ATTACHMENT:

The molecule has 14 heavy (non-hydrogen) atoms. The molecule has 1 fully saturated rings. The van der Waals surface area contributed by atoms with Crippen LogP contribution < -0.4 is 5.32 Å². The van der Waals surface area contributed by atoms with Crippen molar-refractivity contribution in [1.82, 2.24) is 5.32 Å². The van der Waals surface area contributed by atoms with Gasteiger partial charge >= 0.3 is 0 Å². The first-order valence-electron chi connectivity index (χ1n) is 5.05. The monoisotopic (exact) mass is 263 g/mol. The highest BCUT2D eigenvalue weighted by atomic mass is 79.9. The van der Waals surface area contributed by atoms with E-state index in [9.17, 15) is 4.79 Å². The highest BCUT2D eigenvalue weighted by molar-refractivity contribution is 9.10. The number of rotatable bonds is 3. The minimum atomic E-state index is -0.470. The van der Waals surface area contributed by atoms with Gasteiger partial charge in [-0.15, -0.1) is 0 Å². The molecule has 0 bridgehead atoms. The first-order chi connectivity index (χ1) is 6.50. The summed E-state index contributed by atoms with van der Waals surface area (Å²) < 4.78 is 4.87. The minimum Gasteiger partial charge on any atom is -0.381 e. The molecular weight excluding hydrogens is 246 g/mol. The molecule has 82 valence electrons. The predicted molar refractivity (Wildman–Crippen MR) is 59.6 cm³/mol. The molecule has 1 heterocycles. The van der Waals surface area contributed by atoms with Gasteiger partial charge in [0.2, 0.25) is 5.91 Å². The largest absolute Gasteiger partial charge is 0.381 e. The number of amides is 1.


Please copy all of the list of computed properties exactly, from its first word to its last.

The molecule has 14 heavy (non-hydrogen) atoms. The molecule has 1 fully saturated rings. The van der Waals surface area contributed by atoms with Crippen LogP contribution < -0.4 is 5.32 Å². The van der Waals surface area contributed by atoms with Crippen molar-refractivity contribution in [1.82, 2.24) is 5.32 Å². The van der Waals surface area contributed by atoms with Gasteiger partial charge >= 0.3 is 0 Å². The first-order valence-electron chi connectivity index (χ1n) is 5.05. The monoisotopic (exact) mass is 263 g/mol. The highest BCUT2D eigenvalue weighted by atomic mass is 79.9. The van der Waals surface area contributed by atoms with E-state index in [9.17, 15) is 4.79 Å². The highest BCUT2D eigenvalue weighted by molar-refractivity contribution is 9.10. The number of rotatable bonds is 3. The minimum atomic E-state index is -0.470. The van der Waals surface area contributed by atoms with Gasteiger partial charge in [-0.15, -0.1) is 0 Å². The molecule has 0 bridgehead atoms. The first-order chi connectivity index (χ1) is 6.50. The summed E-state index contributed by atoms with van der Waals surface area (Å²) < 4.78 is 4.87. The minimum Gasteiger partial charge on any atom is -0.381 e. The molecular weight excluding hydrogens is 246 g/mol. The molecule has 82 valence electrons. The predicted molar refractivity (Wildman–Crippen MR) is 59.6 cm³/mol. The molecule has 1 heterocycles. The van der Waals surface area contributed by atoms with Gasteiger partial charge in [0.2, 0.25) is 5.91 Å². The largest absolute Gasteiger partial charge is 0.381 e. The number of amides is 1.